In some embodiments, the determined data may be used to adapt data being sent to the device. For example, correctly determining a value for a user agent field may be used to send data compatible with that user agent.

At least one of the messages may be received from an application, and the method may comprise: sending a response to said at least one message, the response including scripting instructions, which are configured, when executed within the application, to: identify at least one property of the application; and cause the application to send information indicative of the at least one property; and the method may comprise: receiving the information indicative of the at least one property; and using the at least one property whereby to determining header data for the second message.

In some embodiments, scripting instructions may be included into a response. These scripting instructions may then be executed within the application sending the messages and may identify properties of the application from within. These properties may then be used in the determination of the header data. For example, when the application is a browser, the scripting instructions may include JavaScript which may in turn make a call to the JavaScript API within the browser. This call to the API may identify information which the browser is omitting from, or incorrectly specifying in, the messages

According to a further exemplary embodiment, there is provided an apparatus for determining header data for and based on a plurality of messages, each message comprising header data, the header data comprising a plurality of fields each having a value, the apparatus comprising a processing system configured to: receive a first said message; store data indicative of at least some of the header data of the first message; receive a second said message; and determine a value for at least one given field associated with header data for the second message, based at least on the stored data and the header data of the second message, wherein the determined value is other than a value of the given field of the second message.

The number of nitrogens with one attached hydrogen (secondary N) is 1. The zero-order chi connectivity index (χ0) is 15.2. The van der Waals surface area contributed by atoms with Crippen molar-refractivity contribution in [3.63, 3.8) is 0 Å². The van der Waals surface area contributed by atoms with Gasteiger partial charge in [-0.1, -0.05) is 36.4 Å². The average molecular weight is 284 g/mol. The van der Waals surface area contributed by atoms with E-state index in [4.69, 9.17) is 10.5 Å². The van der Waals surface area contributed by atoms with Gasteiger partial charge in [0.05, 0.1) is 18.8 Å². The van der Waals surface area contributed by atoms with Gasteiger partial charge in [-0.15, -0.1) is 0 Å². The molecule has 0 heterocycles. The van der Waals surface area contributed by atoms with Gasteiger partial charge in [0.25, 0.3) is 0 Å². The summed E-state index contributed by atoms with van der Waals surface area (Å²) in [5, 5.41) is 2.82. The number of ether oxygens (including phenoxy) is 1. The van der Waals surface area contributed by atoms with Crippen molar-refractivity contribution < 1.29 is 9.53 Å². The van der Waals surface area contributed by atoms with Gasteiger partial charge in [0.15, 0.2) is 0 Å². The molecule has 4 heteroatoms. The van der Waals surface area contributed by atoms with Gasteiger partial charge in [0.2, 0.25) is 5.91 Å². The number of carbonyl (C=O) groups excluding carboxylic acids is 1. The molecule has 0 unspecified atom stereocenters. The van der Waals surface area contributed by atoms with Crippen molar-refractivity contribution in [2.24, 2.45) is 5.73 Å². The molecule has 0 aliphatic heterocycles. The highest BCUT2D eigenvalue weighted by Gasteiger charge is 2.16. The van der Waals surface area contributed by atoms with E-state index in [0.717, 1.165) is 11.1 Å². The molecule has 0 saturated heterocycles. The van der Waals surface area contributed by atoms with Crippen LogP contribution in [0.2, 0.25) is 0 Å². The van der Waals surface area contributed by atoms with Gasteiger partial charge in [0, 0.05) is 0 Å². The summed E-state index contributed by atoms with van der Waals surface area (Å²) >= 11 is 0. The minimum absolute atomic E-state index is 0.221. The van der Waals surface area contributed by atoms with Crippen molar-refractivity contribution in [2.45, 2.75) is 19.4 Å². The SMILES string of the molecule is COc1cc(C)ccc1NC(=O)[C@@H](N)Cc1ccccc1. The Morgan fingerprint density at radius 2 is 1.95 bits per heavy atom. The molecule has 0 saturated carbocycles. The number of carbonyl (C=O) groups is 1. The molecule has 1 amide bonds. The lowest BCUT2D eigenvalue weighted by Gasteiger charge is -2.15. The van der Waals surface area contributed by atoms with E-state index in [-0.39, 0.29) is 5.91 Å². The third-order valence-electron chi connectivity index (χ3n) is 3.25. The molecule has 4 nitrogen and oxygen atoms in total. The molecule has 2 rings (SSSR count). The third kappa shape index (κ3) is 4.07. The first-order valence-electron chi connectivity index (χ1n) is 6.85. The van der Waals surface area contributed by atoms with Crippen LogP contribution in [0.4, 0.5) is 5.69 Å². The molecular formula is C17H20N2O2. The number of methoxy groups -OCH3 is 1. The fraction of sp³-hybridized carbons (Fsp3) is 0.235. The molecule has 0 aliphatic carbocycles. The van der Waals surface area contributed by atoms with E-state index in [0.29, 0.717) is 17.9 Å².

According to another exemplary embodiment, there is provided a computer program product comprising a non-transitory computer-readable storage medium having computer readable instructions stored thereon, the computer readable instructions being executable by a computerized device to cause the computerized device to perform a method of determining header data for and based on a plurality of messages, each message comprising header data, the header data comprising a plurality of fields each having a value, the method comprising: receiving a first said message; storing data indicative of at least some of the header data of the first message; receiving a second said message; and determining a value for at least one given field associated with header data for the second message, based at least on the stored data and the header data of the second message, wherein the determined value is other than a value of the given field of the second message.